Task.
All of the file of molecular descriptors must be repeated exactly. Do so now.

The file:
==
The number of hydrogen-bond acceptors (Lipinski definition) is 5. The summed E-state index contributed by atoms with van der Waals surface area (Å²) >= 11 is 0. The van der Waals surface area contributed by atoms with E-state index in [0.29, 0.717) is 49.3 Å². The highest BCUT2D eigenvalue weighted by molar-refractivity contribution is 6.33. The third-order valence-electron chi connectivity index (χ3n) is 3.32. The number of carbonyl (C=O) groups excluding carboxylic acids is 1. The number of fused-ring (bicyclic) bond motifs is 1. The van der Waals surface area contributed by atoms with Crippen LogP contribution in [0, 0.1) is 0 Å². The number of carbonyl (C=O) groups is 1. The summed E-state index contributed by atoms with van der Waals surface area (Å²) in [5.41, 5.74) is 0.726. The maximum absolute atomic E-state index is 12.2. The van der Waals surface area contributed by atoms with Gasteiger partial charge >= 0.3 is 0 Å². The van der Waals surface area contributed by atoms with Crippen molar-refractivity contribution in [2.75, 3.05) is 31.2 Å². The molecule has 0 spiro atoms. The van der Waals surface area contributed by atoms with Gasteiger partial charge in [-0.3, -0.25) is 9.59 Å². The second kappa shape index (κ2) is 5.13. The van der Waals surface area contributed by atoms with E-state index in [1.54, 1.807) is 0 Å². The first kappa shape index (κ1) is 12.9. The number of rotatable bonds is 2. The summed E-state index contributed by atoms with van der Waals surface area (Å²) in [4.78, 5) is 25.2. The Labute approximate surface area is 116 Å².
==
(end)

The number of hydrogen-bond acceptors (Lipinski definition) is 5. The summed E-state index contributed by atoms with van der Waals surface area (Å²) >= 11 is 0. The van der Waals surface area contributed by atoms with E-state index in [0.29, 0.717) is 49.3 Å². The highest BCUT2D eigenvalue weighted by molar-refractivity contribution is 6.33. The third-order valence-electron chi connectivity index (χ3n) is 3.32. The number of carbonyl (C=O) groups excluding carboxylic acids is 1. The number of fused-ring (bicyclic) bond motifs is 1. The van der Waals surface area contributed by atoms with Crippen LogP contribution in [0, 0.1) is 0 Å². The number of carbonyl (C=O) groups is 1. The summed E-state index contributed by atoms with van der Waals surface area (Å²) in [5.41, 5.74) is 0.726. The maximum absolute atomic E-state index is 12.2. The van der Waals surface area contributed by atoms with Gasteiger partial charge >= 0.3 is 0 Å². The van der Waals surface area contributed by atoms with Crippen molar-refractivity contribution in [2.75, 3.05) is 31.2 Å². The molecule has 0 spiro atoms. The van der Waals surface area contributed by atoms with Gasteiger partial charge in [-0.3, -0.25) is 9.59 Å². The second kappa shape index (κ2) is 5.13. The van der Waals surface area contributed by atoms with E-state index in [1.54, 1.807) is 0 Å². The first kappa shape index (κ1) is 12.9. The number of rotatable bonds is 2. The summed E-state index contributed by atoms with van der Waals surface area (Å²) in [4.78, 5) is 25.2. The Labute approximate surface area is 116 Å².